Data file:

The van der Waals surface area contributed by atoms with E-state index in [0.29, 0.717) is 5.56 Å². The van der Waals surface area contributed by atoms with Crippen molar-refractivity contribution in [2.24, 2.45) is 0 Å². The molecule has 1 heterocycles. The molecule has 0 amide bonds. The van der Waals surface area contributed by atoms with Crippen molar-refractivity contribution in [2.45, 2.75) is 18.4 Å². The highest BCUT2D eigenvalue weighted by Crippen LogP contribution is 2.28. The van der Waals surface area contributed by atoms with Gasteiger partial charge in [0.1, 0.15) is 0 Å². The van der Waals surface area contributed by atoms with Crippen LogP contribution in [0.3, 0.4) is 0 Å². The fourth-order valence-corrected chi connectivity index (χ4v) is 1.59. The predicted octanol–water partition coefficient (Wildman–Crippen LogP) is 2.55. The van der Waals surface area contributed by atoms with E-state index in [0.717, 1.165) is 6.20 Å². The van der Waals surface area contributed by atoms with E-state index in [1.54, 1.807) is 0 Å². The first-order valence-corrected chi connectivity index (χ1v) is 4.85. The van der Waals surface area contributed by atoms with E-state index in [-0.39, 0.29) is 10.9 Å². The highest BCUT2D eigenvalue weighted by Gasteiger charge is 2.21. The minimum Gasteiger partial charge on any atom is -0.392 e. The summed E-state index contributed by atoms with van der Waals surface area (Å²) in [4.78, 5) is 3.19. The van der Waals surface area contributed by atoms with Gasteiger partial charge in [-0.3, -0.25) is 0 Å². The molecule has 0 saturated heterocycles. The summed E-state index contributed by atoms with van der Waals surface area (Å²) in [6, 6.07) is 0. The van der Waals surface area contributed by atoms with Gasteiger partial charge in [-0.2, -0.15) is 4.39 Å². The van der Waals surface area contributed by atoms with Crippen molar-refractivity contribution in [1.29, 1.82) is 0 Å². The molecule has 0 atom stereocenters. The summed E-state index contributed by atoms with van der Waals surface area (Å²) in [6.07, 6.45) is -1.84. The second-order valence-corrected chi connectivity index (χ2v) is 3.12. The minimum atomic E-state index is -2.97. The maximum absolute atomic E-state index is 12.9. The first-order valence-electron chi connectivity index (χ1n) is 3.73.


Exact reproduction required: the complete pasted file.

The van der Waals surface area contributed by atoms with E-state index in [0.29, 0.717) is 5.56 Å². The van der Waals surface area contributed by atoms with Crippen molar-refractivity contribution in [2.24, 2.45) is 0 Å². The molecule has 1 heterocycles. The molecule has 0 amide bonds. The van der Waals surface area contributed by atoms with Crippen molar-refractivity contribution in [2.45, 2.75) is 18.4 Å². The highest BCUT2D eigenvalue weighted by Crippen LogP contribution is 2.28. The van der Waals surface area contributed by atoms with Gasteiger partial charge in [0.1, 0.15) is 0 Å². The van der Waals surface area contributed by atoms with Crippen LogP contribution in [0.3, 0.4) is 0 Å². The fourth-order valence-corrected chi connectivity index (χ4v) is 1.59. The predicted octanol–water partition coefficient (Wildman–Crippen LogP) is 2.55. The van der Waals surface area contributed by atoms with E-state index in [0.717, 1.165) is 6.20 Å². The van der Waals surface area contributed by atoms with E-state index in [1.54, 1.807) is 0 Å². The first-order valence-corrected chi connectivity index (χ1v) is 4.85. The van der Waals surface area contributed by atoms with E-state index in [-0.39, 0.29) is 10.9 Å². The highest BCUT2D eigenvalue weighted by Gasteiger charge is 2.21. The minimum Gasteiger partial charge on any atom is -0.392 e. The summed E-state index contributed by atoms with van der Waals surface area (Å²) in [4.78, 5) is 3.19. The van der Waals surface area contributed by atoms with Gasteiger partial charge in [-0.3, -0.25) is 0 Å². The molecule has 0 saturated heterocycles. The summed E-state index contributed by atoms with van der Waals surface area (Å²) in [6, 6.07) is 0. The van der Waals surface area contributed by atoms with Gasteiger partial charge in [-0.2, -0.15) is 4.39 Å². The van der Waals surface area contributed by atoms with Crippen molar-refractivity contribution in [1.29, 1.82) is 0 Å². The molecule has 0 atom stereocenters. The summed E-state index contributed by atoms with van der Waals surface area (Å²) in [6.07, 6.45) is -1.84. The second-order valence-corrected chi connectivity index (χ2v) is 3.12. The minimum atomic E-state index is -2.97. The maximum absolute atomic E-state index is 12.9. The first-order valence-electron chi connectivity index (χ1n) is 3.73.